One problem in hedonistic utilitarianism is how to treat mental pain – or distress, as I would prefer to call it. The fact that some actions might cause distress to people sometimes leads people to make dubious interpretations of what hedonistic policies might look like. For example, if it is the case that the mere thought that homosexual intercourse is taking place causes some mental distress for a substantial amount of people, then wouldn’t the hedonist have to say that homosexual intercourse must be forbidden? (This may not be the most interesting example to bring forward, since most people who argue against homosexuality do not do it on utilitarian grounds, but anyway…)
To answer this we must firstly put the distress of those who are being denied the opportunity to engage in sexual activities in the balance. Even so, it may still be the case that the distress of a lot of straight people counterweighs the distress that comes from a relatively small minority of people being sexually frustrated. Would the hedonist have to concede that in this case, the ban on homosexual intercourse is still a good policy?
I would say no, since it is still the case that many (probably most) of those who feel such grave distress at the mere thought of homosexual intercourse taking place feel this distress merely because they have previously formed (or have been taught) the preference that homosexuality is wrong. On the other hand, most people who see absolutely nothing immoral with homosexuality do not feel very much mental distress when imagining homosexual activities, or at least not so much distress that they feel warranted in complaining about it.
In other words, if grave cases of mental distress are caused by certain preferences (or ideas), and if the distress would go away if the preference were to go away, then it seems unreasonable to count this distress in the summation of pleasures and pains. I might have a preference not to be tortured, but the pain of the torture does not go away if I somehow managed to talk myself out of this preference. I might have a preference for eating ice cream, but the pleasure of eating ice cream would (in most cases) not go away if I got rid of this preference (otherwise, imagine how easy it would be to lose weight, stop smoking, etc.).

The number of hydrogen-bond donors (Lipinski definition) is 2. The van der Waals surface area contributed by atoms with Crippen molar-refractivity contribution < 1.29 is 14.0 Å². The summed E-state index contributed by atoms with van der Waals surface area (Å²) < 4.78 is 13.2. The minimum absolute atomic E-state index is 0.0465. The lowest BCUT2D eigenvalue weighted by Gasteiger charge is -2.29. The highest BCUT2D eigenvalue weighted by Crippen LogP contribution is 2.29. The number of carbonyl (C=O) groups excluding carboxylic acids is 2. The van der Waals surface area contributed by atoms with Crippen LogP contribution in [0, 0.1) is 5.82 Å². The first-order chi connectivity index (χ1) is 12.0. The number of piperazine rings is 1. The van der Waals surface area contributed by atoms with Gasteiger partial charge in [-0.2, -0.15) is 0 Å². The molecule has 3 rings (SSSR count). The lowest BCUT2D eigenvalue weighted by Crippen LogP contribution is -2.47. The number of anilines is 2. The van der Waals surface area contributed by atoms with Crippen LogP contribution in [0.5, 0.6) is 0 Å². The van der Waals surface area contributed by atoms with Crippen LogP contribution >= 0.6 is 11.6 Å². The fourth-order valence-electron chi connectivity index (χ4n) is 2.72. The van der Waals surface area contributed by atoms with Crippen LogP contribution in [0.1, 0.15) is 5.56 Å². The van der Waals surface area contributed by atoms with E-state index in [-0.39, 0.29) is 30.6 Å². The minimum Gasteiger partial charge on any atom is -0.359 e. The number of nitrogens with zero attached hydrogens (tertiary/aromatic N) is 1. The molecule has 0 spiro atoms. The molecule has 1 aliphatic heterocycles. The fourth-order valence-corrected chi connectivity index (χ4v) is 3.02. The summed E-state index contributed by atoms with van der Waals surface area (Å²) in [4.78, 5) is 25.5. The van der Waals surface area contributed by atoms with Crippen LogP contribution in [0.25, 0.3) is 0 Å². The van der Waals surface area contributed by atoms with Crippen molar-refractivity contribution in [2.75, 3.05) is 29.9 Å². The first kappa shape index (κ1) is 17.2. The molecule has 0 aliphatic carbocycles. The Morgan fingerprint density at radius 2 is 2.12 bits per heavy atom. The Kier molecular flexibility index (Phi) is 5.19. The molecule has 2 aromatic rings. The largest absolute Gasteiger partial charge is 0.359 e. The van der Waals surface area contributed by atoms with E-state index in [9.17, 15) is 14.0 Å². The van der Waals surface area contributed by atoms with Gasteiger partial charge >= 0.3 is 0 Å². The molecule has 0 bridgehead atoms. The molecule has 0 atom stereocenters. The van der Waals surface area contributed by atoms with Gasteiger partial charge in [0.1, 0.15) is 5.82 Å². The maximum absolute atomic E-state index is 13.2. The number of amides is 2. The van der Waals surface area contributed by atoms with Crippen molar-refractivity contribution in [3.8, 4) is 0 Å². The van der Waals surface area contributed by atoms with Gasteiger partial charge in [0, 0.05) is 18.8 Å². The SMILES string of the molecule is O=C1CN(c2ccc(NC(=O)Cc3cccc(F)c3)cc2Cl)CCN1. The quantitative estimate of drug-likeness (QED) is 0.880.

But the pain of thinking about about homosexuality will (at least in most cases) be considerably mitigated if the preference against it disappears. We might say the same thing about the pains and pleasures pertaining to revenge. If we get the (rather primitive) idea out of our heads that all wrongs must be revenged by inflictions of pain to the offender that supersedes the pain inflicted to the victim, then we would probably not feel so much pain when someone who has done us wrong is not getting the punishment he or she “deserves”.
It should also be added that we are often fooled by our preferential pleasures when it comes to planning our own lives. We often think that we will be happier if we only take this or that journey, buy new clothes or furniture, pursue a certain career, win another medal, have another child etc. etc. Often we turn out to be mistaken. Or preferences do not always increase our pleasure (or reduce our pain). Of course, it may be the case that we get a certain amount of joy (mental pleasure) from the mere act of planning these future events, and it would seem strange to discount this joy just because it is built out of as yet imaginary things. If it all stopped at planning then no harm would be done; but if we are fooled by these preferential joys we will eventually try to make the things themselves happen, and often find out that we are no happier than before. We would, in other words, find out ex post facto that we could have used our energy on other things that would, perhaps, have a greater change of increasing our pleasure.